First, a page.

Clegg's performance in the first ever televised live UK election debate thrust him into the spotlight and up the opinion polls, with one poll even placing him first among the Prime Ministerial candidates at one point. However, a number of factors conspired to actually end up reducing the number of seats held by the Liberal Democrats at the election. The FPTP system, as mentioned above, discriminates against a party that is supported across the whole country, such as the Liberal Democrats or UKIP (the UK independence party, a vehemently anti-EU party.) David Cameron's support markedly increased in the final week leading up to the election. Gordon Brown's popularity took a major hit in the lead-up to the election, peaking with an occasion where he referred to a pensioner as a "bigoted woman", due to the nature of the FPTP electoral system's making the election a race between Conservatives and Labour, despite widespread Liberal Democrat support, many voters abandoned the Liberal Democrats at the 11th hour in order to prevent Brown's re-election by the splitting of his opposition between Clegg and Cameron. Despite this - Clegg was left in a position of considerable power when the Conservatives failed to gain a majority. This was not quite as important as it may have seemed, as a Labour-Liberal coalition would also not have had a majority, so a Liberal-Conservative coalition was really the only feasible option. Some had predicted Clegg would be a "king-maker" (able to form a majority when allied with either major party, and thus in a position of huge power out of proportion to his vote) but this did not come about. Despite Brown's resignation in the hope of sweetening a deal, David Cameron assumed the office of Prime Minister, with Nick Clegg as his deputy. Four other Liberal Democrats were placed in cabinet positions, and the "coalition manifesto" included a number of Liberal Democrat policies including a high-speed rail network (as opposed to further airport expansion planned by Cameron) and the raising of the income tax threshold to £10,000. It was reported that many senior Liberals were sceptical of a Conservative coalition until they had seen the manifesto. On voting reform and inheritance tax, as well as many other major issues, a compromise was reached.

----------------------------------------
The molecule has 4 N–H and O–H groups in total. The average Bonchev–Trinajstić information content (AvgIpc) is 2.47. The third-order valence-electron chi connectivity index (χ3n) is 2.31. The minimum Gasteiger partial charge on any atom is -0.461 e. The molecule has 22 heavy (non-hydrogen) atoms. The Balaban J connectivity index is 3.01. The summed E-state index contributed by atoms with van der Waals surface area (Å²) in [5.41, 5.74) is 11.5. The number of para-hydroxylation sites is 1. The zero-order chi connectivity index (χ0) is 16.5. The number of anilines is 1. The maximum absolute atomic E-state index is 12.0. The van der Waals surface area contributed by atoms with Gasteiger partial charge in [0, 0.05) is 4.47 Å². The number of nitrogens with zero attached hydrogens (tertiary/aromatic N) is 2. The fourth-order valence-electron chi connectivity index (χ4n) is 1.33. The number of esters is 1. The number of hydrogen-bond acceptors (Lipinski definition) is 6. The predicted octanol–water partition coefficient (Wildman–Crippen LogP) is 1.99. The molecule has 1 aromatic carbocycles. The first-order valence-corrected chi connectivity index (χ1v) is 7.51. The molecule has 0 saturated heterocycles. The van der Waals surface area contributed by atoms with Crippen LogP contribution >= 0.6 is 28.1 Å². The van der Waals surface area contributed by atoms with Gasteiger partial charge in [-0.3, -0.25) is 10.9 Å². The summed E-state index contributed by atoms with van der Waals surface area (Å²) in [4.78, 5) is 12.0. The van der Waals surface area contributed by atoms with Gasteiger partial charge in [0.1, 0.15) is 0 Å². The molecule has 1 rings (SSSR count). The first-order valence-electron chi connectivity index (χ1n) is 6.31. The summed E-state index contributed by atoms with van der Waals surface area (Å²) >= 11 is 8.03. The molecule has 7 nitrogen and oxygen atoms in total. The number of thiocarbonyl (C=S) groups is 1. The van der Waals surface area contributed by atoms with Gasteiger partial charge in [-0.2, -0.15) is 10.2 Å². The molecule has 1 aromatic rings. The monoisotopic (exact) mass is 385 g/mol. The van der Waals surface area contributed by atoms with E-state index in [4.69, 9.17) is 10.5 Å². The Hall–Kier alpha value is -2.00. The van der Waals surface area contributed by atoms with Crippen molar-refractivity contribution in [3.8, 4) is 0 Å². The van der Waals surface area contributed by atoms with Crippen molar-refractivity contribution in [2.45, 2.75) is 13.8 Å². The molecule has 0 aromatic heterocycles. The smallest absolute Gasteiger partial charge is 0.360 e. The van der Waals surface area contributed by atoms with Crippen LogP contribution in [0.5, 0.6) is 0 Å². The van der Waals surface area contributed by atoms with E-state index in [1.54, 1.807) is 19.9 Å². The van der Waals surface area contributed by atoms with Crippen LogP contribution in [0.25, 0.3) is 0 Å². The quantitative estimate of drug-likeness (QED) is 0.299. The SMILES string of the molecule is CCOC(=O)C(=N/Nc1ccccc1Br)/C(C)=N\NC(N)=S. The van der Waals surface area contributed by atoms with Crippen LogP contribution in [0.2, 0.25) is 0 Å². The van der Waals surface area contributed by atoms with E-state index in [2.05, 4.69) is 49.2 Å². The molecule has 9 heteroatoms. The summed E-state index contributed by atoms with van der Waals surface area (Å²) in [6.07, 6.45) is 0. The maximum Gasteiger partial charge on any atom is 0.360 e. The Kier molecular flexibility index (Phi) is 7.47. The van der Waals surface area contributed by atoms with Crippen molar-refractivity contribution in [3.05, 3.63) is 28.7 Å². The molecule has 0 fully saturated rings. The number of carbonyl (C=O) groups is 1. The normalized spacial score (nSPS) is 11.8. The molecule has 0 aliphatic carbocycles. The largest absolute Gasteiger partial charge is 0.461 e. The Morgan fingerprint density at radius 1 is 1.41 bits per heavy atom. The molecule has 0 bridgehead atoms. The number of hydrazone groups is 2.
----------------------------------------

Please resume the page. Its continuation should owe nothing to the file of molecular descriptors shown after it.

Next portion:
== References Later career==In 2018, Clegg joined [[Facebook]] as Vice-president of Global Affairs and Communications.<ref>Montgomery, Jack (October 20, 2018). [https://www.breitbart.com/europe/2018/10/20/nick-clegg-left-wing-anti-brexit-former-uk-deputy-pm-hired-facebooks-global-comms-chief/ Who Is Nick Clegg? Left-wing, Anti-Brexit Former UK Deputy PM Hired as Facebook’s Global Comms Chief]. ''Breitbart News''. Retrieved October 20, 2018.</ref>
<references/>== References =={{reflist}}
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[[Category:Biographies]]
[[Category: British Politics]][[Category:Liberals]][[Category:Globalists]][[Category:Former Members of Parliament]]